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Scientific Articles   |    
Growing-Rod Graduates: Lessons Learned from Ninety-nine Patients Who Completed Lengthening
John M. Flynn, MD1; Lauren A. Tomlinson, BS1; Jeff Pawelek, BS2; George H. Thompson, MD3; Richard McCarthy, MD4; Behrooz A. Akbarnia, MD2; the Growing Spine Study Group
1 Division of Orthopaedic Surgery, The Children’s Hospital of Philadelphia, 3400 Civic Center Boulevard, 2nd Floor, Wood Building, Philadelphia, PA 19104. E-mail address for J.M. Flynn: Flynnj@email.chop.edu
2 San Diego Center for Spinal Disorders, 4130 La Jolla Village Drive, Suite 300, La Jolla, CA 92037
3 Division of Pediatric Orthopaedic Surgery, Rainbow Babies and Children’s Hospital, 11100 Euclid Avenue, Cleveland, OH 44106
4 Department of Orthopaedic Surgery, Arkansas Children’s Hospital, 1 Children’s Way, Little Rock, AR 72202
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  • Disclosure statement for author(s): PDF

Investigation performed at The Children’s Hospital of Philadelphia, Philadelphia, Pennsylvania, and the San Diego Center for Spinal Disorders, La Jolla, California

A commentary by Michael J. Pensak, MD, and Jeffrey D. Thomson, MD, is linked to the online version of this article at jbjs.org.



Disclosure: One or more of the authors received payments or services, either directly or indirectly (i.e., via his or her institution), from a third party in support of an aspect of this work. In addition, one or more of the authors, or his or her institution, has had a financial relationship, in the thirty-six months prior to submission of this work, with an entity in the biomedical arena that could be perceived to influence or have the potential to influence what is written in this work. No author has had any other relationships, or has engaged in any other activities, that could be perceived to influence or have the potential to influence what is written in this work. The complete Disclosures of Potential Conflicts of Interest submitted by authors are always provided with the online version of the article.

Copyright © 2013 by The Journal of Bone and Joint Surgery, Inc.
J Bone Joint Surg Am, 2013 Oct 02;95(19):1745-1750. doi: 10.2106/JBJS.L.01386
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Abstract

Background: 

Growing-rod spinal instrumentation systems are a valuable tool for managing severe early-onset scoliosis. There is little information about the end point of treatment.

Methods: 

A multicenter early-onset-scoliosis database was searched to identify patients who had undergone treatment with growing rods and either had had a final operative procedure or were still being treated with the growing rods after reaching skeletal maturity (defined as fourteen years of age or older). Clinical, radiographic, and operative data were analyzed.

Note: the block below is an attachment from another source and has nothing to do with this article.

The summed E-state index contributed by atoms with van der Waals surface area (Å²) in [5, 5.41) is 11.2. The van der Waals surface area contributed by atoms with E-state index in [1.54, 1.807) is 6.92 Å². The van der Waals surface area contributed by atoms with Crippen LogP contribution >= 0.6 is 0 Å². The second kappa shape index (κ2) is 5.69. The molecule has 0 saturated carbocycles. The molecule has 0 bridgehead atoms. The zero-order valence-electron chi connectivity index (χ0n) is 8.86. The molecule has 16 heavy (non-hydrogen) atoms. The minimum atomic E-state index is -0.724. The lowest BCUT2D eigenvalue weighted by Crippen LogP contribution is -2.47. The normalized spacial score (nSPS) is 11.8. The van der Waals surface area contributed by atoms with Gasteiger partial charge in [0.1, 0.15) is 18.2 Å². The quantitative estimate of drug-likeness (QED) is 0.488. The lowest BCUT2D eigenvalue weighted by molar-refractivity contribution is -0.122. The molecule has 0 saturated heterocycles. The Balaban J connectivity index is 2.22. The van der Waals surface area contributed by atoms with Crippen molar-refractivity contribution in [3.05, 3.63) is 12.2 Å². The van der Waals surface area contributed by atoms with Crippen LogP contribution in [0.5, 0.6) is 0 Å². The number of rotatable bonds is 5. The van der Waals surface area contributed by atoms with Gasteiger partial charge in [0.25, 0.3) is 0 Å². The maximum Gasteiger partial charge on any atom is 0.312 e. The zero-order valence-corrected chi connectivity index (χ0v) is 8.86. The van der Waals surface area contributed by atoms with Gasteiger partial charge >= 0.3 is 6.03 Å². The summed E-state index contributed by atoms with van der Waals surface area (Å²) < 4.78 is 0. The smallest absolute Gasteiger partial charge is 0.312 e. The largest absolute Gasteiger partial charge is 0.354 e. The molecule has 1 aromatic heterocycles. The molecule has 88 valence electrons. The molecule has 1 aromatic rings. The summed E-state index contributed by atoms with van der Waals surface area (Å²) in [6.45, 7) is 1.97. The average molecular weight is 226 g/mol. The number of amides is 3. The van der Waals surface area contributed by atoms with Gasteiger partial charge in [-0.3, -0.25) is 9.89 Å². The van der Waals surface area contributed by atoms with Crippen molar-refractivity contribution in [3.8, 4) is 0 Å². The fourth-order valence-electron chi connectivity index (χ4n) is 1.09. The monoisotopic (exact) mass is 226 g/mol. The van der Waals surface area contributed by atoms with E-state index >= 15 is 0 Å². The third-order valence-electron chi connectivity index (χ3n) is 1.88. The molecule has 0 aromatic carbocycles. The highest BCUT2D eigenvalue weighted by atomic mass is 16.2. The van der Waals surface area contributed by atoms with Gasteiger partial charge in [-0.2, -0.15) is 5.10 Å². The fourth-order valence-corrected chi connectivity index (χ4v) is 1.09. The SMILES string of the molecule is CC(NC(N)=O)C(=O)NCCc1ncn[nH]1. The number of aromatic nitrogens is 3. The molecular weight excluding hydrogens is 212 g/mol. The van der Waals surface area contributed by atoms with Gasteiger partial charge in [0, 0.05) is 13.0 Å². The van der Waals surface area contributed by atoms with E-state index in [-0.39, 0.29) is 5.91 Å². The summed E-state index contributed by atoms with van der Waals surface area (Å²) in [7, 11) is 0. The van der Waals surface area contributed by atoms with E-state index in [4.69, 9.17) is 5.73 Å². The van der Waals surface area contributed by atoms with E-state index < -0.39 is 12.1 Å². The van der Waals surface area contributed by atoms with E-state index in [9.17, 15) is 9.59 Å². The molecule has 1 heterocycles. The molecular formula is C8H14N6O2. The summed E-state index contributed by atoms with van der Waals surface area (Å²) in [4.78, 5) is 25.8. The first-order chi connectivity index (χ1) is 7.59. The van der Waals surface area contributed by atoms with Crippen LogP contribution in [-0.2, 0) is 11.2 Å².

Results: 

Ninety-nine patients met the inclusion criteria, and ninety-two (93%) of them had had a final operative procedure. The remaining seven patients (7%) were older than fourteen years but had not undergone a final procedure. Of the ninety-two patients who had a final procedure, seventy-nine (86%) had an instrumented fusion, nine (10%) had growing-rod exchanges and fusion in situ, three (3%) had the growing rods left in place and fusion in situ, and one (1%) had only growing-rod removal. The mean age (and standard deviation) at the final fusion was 12.4 ± 1.9 years. In forty-four (55%) of eighty patients for whom the information was available, the number of vertebral levels fused was the same as the number of vertebral levels spanned by the growing rods. The percent correction of the curve after final fusion was none or minimal (≤20%) in eleven (18%) of the sixty-two patients for whom sufficient-quality radiographs were available, moderate (21% to 50%) in thirty (48%), and substantial (≥51%) in nine (15%); the curve had worsened in twelve patients (19%). The mean duration of growing-rod treatment was 5.0 ± 2.6 years. Of fifty-eight operative reports made at final fusion that contained comments on spinal flexibility, eleven (19%) described the spine as being mobile, eleven (19%) described decreased flexibility, and thirty-six (62%) described the spine as being completely stiff. At final fusion, twenty-two patients (24%) had osteotomies and seven patients (8%) had a thoracoplasty.

Conclusions: 

Most patients underwent growing-rod removal and final instrumented fusion. The final fusion often included the same levels spanned by the growing rods and usually achieved <50% additional correction of the deformity remaining at the end of the growing-rod management.

Level of Evidence: 

Therapeutic Level IV. See Instructions for Authors for a complete description of levels of evidence.

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    These activities have been planned and implemented in accordance with the Essential Areas and policies of the Accreditation Council for Continuing Medical Education (ACCME) through the joint sponsorship of the American Academy of Orthopaedic Surgeons and The Journal of Bone and Joint Surgery, Inc. The American Academy of Orthopaedic Surgeons is accredited by the ACCME to provide continuing medical education for physicians.
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